1. Morin, Karen H. DSN, RN

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The issue of chemicals leaching into bottled breast milk or infant formula or being introduced into powered infant formula is the subject of this issue's column; the specific chemical is melamine. In 2008, we first heard about the adulteration of milk in China, with reports that 50,000 children in China were affected by the practice of putting melamine in infant powered milk products. Are the families in your practice at risk for having purchased powdered milk or formula contaminated with melamine? As globalization increases, more of our patients could be purchasing formula from far flung geographical areas, and therefore the issue of what they are feeding their infants becomes ever more relevant.


What is Melamine and Why Would It Be Used?

Melamine is "a synthetic chemical used in a variety of inedible commercial products including cleaning supplies, dry erase boards, and other plastics" (Bhalla, Grimm, Chertow, & Pao, 2009, p. 3). It has a very high "non-protein nitrogen content" (p. 3) and is used primarily to alter the measured protein content of a product. In China, melamine has been used to dilute infant formula while allowing it to still meet tests of quality control (Ingelfinger, 2008). The case publicized in China resulted in the FDA withdrawing several products from the US market including baby cookies and powdered milk. Such withdrawals reinforce the ubiquitous nature of the use of melamine, which has also been found in eggs and wheat gluten, due in part to the use of melamine in animal feed.


What is the Result of Putting Melamine in Infant Formula?

There are two major outcomes for infants exposed to melamine in formula: (1) infants are exposed to a toxic chemical and (2) the infants ingest a milk product that has been diluted and thus does not provide adequate nutrition. The major physiologic consequence of ingesting melamine is nephrotoxicity. Although the exact mechanism is unknown, acute kidney injury occurs when the chemical forms stones in the distal portion of the renal tubules; these stones are not consistently radio-opaque, but are easily visualized using ultrasound (Langman et al., 2009).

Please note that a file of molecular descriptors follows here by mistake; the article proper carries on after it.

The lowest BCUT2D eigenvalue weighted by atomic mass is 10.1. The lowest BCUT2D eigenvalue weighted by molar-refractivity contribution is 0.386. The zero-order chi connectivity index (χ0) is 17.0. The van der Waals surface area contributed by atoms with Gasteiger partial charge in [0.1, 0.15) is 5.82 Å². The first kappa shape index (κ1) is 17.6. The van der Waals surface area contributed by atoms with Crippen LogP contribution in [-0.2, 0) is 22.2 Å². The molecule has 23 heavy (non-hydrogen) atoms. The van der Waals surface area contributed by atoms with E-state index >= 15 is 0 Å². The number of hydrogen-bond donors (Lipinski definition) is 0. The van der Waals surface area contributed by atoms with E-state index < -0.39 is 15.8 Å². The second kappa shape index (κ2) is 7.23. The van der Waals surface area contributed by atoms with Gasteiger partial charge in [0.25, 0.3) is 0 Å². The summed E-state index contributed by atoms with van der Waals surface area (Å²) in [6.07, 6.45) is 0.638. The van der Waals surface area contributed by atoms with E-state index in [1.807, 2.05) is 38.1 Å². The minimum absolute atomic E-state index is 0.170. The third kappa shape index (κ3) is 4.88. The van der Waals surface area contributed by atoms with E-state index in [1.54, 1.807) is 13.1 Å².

How Can Nurses Help Families Affected By This?

According to Langman et al. (2009), there are specific symptoms in formula-fed infants that could be warning signs of melamine ingestion, including vomiting, unexplained crying associated with urinating, high blood pressure, edema, elicitable flank pain, and unexplained fever that is "secondary to urinary tract infection, or bacteremia secondary to urinary stasis resulting from obstruction" (n.p.). When a clinician sees these symptoms, it is important to assess what products the infant has been fed and to consider the possibility of melamine toxicity. An initial first step is to perform a complete physical examination, with special attention directed toward blood pressure and general hydration and nutrition status. Additional assessments should include a complete urinalysis, a renal function panel, and evaluation of glomerular filtration rate. An abdominal ultrasound of the urinary bladder and kidneys may also be appropriate; referral to pediatric nephrologist may be required. According to Bhalla, Grimm, Chertow, and Pao (2009), treatment for melamine ingestion is "hydration, urinary alkanization, conservative pain management, renal replacement therapy, and surgical treatment if necessary" (p. 4). Prevention, however, remains a key approach to avoiding the nephrotoxic outcome associated with melamine, so nurses should be proactive in educating parents about the safety of infant milk or formula. Parents should be encouraged to ask questions about the origin of formula, to purchase formula from well-known and regulated sources, and to understand the symptoms of melamine ingestion.




Bhalla, V., Grimm, P. C., Chertow, G. M., & Pao, A. C. (2009). Melamine nephrotoxicity: An emerging epidemic in an era of globalization. Kidney International, 75(8), 774-779, doi: 10.1038/ki2009.16 [Context Link]


Langman, C. B., Alon, U., Ingelfinger, J., Englund, M., Saland, J. M., Somers, M. J. G., et al. (2009). A position statement on kidney diseases in powdered infant formula-based melamine exposure in Chinese infants. Pediatric Nephrology, doi: 10.1007/s00467-009-1129-6. [Context Link]


Ingelfinger, J. R. (2008). Melamine and the global implications of food contamination. The New England Journal of Medicine, 359, 2745-2748. [Context Link]